Tipping Point: Charisma not always trustworthy in world of sport

José Mourinho is example of how far narcissism packaged as magnetism can get you

Former Chelsea manager Jose Mourinho at the  Brighton-Middlesbrough match last December. Photograph: Jordan Mansfield/Getty Images

Former Chelsea manager Jose Mourinho at the Brighton-Middlesbrough match last December. Photograph: Jordan Mansfield/Getty Images

 

There are ‘C’ words to love or hate but the most untrustworthy must be charisma. That’s why it will be entirely refreshing if this Arsenal side ultimately goes on to win the Premier League for their defiantly uncharismatic manager.

Arsène Wenger is the antithesis of much that is ridiculous about the world’s richest league anyway but as significant as anything is how he remains a vital antidote to charisma, and perhaps most importantly of all to those so eager to believe themselves charismatic.

As a rule of thumb, it is best to view such eagerness through the prism of another ‘C’ word: just as it is contradictorily un-cool to believe yourself cool, so it is that a preparedness to trade on your supposed charisma is often the calling card of the charlatan.

José Mourinho’s managerial CV is so impressive he can hardly be accused of not knowing what he’s doing. In fact he knows precisely what he’s doing, especially when it comes to propagating the certitude that all his success is ultimately down to his self-appointed specialness.  

Currently soothing his battered ego after getting the Chelsea bullet, Mourinho’s shadow nevertheless looms over every high-profile managerial job in Europe and there’s certainly no off button when it comes to reminding potential employers how there’s no show like a José show.

The Special One has even put his oar into the Portuguese presidential race, placing his substantial profile behind the splendidly named Marcelo Rebelo de Sousa. “I have a clear understanding that we need a winner, but not only a winner,” Mourinho opined last week. “We need charisma, and uniting these winning qualities and charisma, I think that’s what Portugal needs right now. I know the man and the politician. We need a charismatic winner.”

Maybe it’s a pre-requisite for the self-proclaimed charismatic to lack even basic self-awareness but it’s so blatantly obvious who Mourinho is really talking about that Rebelo might want to check the election posters to see if his image has been replaced by the King from across the water.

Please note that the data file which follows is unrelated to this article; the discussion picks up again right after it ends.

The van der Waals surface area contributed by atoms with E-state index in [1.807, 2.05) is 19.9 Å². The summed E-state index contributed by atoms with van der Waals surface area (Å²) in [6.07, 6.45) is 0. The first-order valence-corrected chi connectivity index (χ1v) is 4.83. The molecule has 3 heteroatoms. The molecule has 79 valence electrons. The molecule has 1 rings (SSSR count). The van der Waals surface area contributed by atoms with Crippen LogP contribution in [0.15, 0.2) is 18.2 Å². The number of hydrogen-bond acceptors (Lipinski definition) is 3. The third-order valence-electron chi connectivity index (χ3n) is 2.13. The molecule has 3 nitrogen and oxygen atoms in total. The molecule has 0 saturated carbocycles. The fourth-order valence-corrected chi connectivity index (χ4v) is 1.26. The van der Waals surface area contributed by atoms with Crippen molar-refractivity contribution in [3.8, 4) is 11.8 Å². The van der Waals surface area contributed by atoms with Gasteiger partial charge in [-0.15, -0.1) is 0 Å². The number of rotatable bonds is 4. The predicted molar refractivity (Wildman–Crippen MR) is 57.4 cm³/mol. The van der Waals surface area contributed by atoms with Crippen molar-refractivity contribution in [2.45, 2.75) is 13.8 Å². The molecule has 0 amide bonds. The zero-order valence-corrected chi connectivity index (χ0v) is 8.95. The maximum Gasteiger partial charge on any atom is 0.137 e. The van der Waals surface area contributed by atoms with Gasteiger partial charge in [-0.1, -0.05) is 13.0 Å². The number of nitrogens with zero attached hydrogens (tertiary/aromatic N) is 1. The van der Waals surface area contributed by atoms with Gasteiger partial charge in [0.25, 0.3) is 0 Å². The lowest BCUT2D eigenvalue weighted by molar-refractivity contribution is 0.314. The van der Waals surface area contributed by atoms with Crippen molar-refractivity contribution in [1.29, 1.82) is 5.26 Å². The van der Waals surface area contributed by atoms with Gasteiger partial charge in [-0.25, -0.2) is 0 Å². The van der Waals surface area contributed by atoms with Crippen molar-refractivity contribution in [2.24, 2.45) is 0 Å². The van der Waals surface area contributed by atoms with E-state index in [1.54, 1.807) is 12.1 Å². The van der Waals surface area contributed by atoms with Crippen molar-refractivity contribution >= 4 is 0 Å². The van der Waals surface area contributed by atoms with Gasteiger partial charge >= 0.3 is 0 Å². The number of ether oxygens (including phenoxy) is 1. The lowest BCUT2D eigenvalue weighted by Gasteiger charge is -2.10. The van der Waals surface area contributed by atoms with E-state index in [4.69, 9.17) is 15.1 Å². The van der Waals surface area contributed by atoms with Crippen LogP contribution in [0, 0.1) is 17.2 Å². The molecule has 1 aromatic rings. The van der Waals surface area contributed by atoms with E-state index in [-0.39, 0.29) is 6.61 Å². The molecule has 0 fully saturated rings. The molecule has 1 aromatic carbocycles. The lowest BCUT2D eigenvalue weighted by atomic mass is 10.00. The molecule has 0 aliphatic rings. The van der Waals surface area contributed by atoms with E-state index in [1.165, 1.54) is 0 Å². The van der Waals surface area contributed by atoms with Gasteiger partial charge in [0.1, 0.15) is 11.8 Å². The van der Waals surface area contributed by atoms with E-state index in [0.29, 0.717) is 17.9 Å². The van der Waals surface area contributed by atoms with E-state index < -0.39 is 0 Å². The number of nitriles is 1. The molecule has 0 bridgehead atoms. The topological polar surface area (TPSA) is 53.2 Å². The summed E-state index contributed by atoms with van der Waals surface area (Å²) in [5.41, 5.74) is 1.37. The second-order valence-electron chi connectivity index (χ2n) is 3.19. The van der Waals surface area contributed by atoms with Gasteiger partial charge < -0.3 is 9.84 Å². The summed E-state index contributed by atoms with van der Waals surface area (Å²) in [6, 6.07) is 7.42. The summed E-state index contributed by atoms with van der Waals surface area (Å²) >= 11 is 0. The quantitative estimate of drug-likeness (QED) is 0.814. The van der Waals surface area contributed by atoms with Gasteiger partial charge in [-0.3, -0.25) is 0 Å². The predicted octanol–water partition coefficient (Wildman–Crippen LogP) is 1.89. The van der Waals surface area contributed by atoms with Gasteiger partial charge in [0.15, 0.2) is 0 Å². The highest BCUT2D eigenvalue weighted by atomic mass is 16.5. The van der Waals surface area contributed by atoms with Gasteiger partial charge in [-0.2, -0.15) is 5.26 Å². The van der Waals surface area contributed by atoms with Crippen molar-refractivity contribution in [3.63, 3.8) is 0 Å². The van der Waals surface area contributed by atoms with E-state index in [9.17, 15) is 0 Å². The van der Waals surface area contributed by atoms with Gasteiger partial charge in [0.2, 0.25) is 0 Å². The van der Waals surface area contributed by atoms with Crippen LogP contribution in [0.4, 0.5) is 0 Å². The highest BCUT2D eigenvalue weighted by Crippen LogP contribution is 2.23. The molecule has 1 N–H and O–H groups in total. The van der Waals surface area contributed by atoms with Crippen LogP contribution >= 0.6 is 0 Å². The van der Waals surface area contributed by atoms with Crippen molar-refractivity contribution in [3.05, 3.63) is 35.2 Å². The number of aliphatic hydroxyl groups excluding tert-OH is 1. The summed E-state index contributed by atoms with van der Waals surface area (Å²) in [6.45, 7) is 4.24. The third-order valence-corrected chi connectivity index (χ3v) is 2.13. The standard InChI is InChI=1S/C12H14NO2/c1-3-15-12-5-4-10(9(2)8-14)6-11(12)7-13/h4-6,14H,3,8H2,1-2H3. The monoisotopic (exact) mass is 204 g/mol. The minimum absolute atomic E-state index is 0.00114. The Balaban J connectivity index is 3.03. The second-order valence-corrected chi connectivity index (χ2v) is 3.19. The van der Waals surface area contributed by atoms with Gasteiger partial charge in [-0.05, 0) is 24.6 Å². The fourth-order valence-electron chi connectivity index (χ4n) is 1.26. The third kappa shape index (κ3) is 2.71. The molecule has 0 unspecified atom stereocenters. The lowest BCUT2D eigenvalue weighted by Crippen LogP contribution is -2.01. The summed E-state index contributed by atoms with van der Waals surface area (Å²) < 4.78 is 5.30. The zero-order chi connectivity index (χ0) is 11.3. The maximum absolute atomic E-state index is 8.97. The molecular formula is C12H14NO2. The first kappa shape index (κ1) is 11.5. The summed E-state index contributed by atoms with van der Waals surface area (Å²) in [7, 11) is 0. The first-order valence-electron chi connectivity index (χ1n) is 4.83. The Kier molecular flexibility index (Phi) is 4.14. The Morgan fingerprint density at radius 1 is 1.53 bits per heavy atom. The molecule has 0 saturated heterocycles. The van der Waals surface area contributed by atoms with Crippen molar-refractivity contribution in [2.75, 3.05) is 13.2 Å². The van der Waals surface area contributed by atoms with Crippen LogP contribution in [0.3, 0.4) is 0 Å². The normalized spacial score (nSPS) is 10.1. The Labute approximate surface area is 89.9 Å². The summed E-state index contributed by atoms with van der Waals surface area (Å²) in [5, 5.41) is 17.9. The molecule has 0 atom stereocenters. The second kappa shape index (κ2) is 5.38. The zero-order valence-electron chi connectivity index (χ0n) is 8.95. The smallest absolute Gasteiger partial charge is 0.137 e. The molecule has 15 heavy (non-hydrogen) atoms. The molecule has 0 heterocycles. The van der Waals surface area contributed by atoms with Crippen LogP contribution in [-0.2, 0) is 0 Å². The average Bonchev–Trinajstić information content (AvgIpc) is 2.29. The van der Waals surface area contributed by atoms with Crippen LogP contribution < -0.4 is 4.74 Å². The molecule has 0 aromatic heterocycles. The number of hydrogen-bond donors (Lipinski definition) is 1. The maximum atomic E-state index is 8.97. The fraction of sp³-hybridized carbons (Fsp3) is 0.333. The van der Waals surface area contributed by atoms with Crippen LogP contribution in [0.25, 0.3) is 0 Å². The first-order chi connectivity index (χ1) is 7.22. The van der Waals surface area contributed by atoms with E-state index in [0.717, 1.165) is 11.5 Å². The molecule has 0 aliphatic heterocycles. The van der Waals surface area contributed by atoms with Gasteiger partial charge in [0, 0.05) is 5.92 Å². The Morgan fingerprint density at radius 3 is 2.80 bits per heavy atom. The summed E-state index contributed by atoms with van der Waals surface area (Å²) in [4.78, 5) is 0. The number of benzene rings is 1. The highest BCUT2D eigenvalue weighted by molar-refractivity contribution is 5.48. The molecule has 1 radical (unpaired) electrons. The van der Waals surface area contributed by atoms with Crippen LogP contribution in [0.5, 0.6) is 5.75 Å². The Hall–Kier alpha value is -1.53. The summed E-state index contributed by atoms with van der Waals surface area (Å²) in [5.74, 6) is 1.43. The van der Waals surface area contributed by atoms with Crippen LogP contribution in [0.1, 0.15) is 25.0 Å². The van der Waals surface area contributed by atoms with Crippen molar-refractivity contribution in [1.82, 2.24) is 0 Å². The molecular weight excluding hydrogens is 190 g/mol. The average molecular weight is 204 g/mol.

It’s not difficult to picture José as politician. He has the mix of insecurity, ambition and towering self-regard to know it’s all about him. From London to Milan and Madrid and back, it’s always the José show, even if some notably regrettable baggage comes in its wake too.

Yet the disgraceful incidents that have blighted Mourinho’s career have continually, and largely, been excused on the basis of charisma and success.

Pawns to be directed

No one can dispute how the tone of any organisation is set by the person in charge but Mourinho is football’s towering example of how far boorish narcissism packaged as magnetism can get you, maybe even with a tinge of unconscious homoeroticism to season things.

Seriously, if Mourinho was a minger, would he get away with half this stuff?

The most charismatic of them all, Muhammad Ali, got away with a lot being pretty, whatever ethnic claptrap he spouted. It’s Cantona and not ‘Comb-Over’ Charlton who’s the Old Trafford icon. Was Mick McCarthy’s Saipan problem ultimately that the silent repressed projected to Pretty Boy Roy and not him?

Because charisma is invisible doesn’t mean it isn’t instantly recognisable. It can be particularly potent in sport. Ali crackled with it, no matter how graceless his behaviour could get. Irish sport, including Keane, has been blessed with truly charismatic figures too, usually those oblivious to, or completely disinterested in, pondering the subject in the first place.

Suspending judgment

Yet its fingerprints are all over many sports. Even the proudly amateur GAA continues to be in thrall to the idea of the individual coaching mastermind at the top but it is only aping what has been going on in football for decades, from the cult of Shankly through to Clough and Ferguson.

However, just as it was hard to ever mistake such men for humble, the idea of determinedly wrapping their club’s dreams and ambitions in a cloak of their own cult would have been as alien to them as it seems to second nature to so many managers now.

Maybe it’s a by-product of an overwhelming media world that likes its big themes parsed down into an instantly recognisable figure but plenty are playing this single-string banjo for all its worth, even if Mourinho remains the virtuoso.

It’s hard to picture Wenger with a banjo. Apparently he’s more of a reggae man. That’s quite hard to picture too. That there remains an air of personal mystery around a patently bright man who has guided Arsenal for 20 years through a maelstrom of fads and fashions indicates a guiding principle that it is ultimately all about players, not any carefully manipulated projection of the sideline self.

It’s a view summed up during the run-up to the weekend Chelsea clash when he was invited to comment on the absence of his old charismatic nemesis. “Because of the quality of the players it will be an intense battle,” he said. “No matter the manager on the bench.”

Proof maybe that one ‘C’ word impossible to manipulate is class.

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